Thomas Gray’s (1716 – 1771) life was surrounded (= circondata) by loss (= perdite)and death, and many people that he knew died painfully (= dolorosamente) and alone.
In the Elegy Written in a Country Churchyard (1751), his masterpiece (= capolavoro) and most famous work, Gray meditates on death and its meaning. The elegy marks a change in the spirit of poetry because of its new attention to the “short and simple annals of the poor”; it becomes the story of simple people who lived a troubled everyday life.
Gray expresses a gentle and deep (= profonda), personal melancholy in a dramatic and emotional form that reflects the rising (= crescente) interest in Gothic themes and atmosphere.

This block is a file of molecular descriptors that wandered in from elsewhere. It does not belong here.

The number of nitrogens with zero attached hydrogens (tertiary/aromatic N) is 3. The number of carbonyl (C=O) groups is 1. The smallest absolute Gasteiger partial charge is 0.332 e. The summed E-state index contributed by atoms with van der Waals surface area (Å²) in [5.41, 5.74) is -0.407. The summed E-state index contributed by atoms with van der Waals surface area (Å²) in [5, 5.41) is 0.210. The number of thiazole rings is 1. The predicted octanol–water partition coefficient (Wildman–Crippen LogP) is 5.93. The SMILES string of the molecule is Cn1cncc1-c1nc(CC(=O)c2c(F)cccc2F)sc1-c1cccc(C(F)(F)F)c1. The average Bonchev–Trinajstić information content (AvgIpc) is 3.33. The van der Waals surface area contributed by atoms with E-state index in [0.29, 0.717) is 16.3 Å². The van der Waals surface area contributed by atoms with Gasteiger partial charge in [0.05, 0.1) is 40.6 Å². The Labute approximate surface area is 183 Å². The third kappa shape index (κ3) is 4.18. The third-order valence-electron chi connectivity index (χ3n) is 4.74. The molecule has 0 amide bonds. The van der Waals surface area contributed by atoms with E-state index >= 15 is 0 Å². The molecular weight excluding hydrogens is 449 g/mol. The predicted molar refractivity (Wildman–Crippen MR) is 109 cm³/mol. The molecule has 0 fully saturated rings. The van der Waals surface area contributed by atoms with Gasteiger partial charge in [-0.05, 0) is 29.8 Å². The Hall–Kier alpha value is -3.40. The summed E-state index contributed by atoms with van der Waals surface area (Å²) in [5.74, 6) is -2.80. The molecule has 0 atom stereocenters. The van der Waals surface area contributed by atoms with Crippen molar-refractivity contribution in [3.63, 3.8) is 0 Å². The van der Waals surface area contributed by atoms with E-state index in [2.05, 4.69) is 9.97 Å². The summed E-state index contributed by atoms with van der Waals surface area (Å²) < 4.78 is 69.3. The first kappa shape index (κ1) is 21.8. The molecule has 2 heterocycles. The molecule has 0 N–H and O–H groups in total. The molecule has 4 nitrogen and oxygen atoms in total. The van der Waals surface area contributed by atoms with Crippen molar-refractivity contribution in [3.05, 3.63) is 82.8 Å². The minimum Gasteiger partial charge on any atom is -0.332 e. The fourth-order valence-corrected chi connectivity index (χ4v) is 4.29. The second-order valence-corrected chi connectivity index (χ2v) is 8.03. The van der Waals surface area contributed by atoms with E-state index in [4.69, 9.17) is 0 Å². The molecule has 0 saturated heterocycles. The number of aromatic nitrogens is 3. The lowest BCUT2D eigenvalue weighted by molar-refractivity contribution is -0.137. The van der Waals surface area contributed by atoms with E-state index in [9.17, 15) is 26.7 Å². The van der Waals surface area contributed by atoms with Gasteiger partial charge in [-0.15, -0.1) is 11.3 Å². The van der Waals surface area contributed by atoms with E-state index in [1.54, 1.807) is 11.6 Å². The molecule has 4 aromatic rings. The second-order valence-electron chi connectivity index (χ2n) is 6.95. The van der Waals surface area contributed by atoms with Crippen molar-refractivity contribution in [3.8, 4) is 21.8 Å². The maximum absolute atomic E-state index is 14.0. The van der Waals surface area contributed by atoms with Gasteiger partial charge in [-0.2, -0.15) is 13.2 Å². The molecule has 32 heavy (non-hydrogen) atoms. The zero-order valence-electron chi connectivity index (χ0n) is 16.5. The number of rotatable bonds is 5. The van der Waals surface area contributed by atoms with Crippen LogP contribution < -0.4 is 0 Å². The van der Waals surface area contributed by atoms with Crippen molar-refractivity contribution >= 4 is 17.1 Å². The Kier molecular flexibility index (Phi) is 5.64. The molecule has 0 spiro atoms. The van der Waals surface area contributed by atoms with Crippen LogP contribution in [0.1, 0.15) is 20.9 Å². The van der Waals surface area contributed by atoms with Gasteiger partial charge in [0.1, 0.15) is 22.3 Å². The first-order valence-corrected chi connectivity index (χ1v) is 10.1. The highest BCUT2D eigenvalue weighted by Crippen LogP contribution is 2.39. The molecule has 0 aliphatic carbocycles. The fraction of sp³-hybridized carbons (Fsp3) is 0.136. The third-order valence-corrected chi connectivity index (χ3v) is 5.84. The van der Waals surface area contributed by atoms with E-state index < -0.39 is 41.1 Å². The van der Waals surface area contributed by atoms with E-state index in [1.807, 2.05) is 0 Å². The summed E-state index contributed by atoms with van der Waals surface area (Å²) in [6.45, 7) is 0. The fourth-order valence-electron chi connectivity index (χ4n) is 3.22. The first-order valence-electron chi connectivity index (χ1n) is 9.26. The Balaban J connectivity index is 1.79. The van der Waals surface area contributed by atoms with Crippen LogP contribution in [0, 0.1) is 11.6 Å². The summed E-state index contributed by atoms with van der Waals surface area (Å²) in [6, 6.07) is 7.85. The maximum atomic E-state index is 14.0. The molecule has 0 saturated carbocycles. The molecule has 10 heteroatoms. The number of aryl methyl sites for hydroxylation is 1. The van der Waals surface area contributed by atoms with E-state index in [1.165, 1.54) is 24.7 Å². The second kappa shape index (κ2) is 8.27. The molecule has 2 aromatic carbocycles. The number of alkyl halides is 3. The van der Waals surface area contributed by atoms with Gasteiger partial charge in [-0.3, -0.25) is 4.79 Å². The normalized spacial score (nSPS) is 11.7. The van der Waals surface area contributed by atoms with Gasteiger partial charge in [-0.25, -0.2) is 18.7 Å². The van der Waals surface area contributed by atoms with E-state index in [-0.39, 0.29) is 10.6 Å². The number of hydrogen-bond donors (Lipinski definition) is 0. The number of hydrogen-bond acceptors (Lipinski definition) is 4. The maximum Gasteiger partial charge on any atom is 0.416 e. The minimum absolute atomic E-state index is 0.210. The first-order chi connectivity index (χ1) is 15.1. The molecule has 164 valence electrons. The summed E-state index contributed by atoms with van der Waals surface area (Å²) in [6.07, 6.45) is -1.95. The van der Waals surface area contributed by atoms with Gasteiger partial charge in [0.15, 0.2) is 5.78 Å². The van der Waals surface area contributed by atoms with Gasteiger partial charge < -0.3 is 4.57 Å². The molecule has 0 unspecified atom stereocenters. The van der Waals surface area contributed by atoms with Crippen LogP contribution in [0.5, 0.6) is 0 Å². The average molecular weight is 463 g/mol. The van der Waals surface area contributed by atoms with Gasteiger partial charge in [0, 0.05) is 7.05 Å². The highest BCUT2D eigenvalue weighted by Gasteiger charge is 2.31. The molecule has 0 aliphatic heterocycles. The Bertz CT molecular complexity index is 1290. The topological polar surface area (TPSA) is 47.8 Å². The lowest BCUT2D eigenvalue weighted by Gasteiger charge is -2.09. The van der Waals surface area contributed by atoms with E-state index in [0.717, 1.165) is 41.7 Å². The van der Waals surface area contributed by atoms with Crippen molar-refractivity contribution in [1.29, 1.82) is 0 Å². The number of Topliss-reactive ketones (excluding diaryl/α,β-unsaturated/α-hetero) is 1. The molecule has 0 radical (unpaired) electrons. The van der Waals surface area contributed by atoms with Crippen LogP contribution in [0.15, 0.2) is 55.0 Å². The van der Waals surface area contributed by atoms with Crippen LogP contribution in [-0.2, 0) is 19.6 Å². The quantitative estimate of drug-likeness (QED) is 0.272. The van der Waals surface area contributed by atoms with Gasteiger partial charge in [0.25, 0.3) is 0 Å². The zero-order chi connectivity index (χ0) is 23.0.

The poet started to compose the Elegy soon after the news of his friend Richard West’s death in mid
1742. Once finished, the poet sent his work to Horace Walpole who made it circulate widely (= ampiamente) and arranged for its publication.
The poem is about the poet’s thoughts while he is wandering in a country churchyard, at twilight (= tramonto), and meditating upon the obscure destinies of the rude (= rozzi) villagers buried there, whose unknown virtues and talents were, perhaps, greater than in famous people.